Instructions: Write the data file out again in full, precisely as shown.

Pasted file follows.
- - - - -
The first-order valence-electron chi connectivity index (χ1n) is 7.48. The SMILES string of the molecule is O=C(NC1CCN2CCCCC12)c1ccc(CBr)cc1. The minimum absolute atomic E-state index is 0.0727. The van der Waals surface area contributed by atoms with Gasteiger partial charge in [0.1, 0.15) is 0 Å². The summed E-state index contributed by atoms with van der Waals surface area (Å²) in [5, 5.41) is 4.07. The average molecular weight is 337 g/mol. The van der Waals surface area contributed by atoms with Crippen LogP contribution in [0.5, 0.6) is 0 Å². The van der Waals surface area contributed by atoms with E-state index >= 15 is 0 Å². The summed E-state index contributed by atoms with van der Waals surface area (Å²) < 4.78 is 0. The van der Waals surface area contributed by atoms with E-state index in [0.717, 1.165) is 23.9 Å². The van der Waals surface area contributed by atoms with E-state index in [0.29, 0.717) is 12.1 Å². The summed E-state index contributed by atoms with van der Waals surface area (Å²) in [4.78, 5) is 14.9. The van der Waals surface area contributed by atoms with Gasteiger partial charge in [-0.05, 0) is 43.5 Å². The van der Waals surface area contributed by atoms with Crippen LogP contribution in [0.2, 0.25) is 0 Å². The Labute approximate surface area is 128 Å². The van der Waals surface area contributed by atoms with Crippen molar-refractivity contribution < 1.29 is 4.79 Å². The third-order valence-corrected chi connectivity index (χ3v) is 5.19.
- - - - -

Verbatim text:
The first-order valence-electron chi connectivity index (χ1n) is 7.48. The SMILES string of the molecule is O=C(NC1CCN2CCCCC12)c1ccc(CBr)cc1. The minimum absolute atomic E-state index is 0.0727. The van der Waals surface area contributed by atoms with Gasteiger partial charge in [0.1, 0.15) is 0 Å². The summed E-state index contributed by atoms with van der Waals surface area (Å²) in [5, 5.41) is 4.07. The average molecular weight is 337 g/mol. The van der Waals surface area contributed by atoms with Crippen LogP contribution in [0.5, 0.6) is 0 Å². The van der Waals surface area contributed by atoms with E-state index >= 15 is 0 Å². The summed E-state index contributed by atoms with van der Waals surface area (Å²) < 4.78 is 0. The van der Waals surface area contributed by atoms with E-state index in [0.717, 1.165) is 23.9 Å². The van der Waals surface area contributed by atoms with E-state index in [0.29, 0.717) is 12.1 Å². The summed E-state index contributed by atoms with van der Waals surface area (Å²) in [4.78, 5) is 14.9. The van der Waals surface area contributed by atoms with Gasteiger partial charge in [-0.05, 0) is 43.5 Å². The van der Waals surface area contributed by atoms with Crippen LogP contribution in [0.2, 0.25) is 0 Å². The Labute approximate surface area is 128 Å². The van der Waals surface area contributed by atoms with Crippen molar-refractivity contribution < 1.29 is 4.79 Å². The third-order valence-corrected chi connectivity index (χ3v) is 5.19.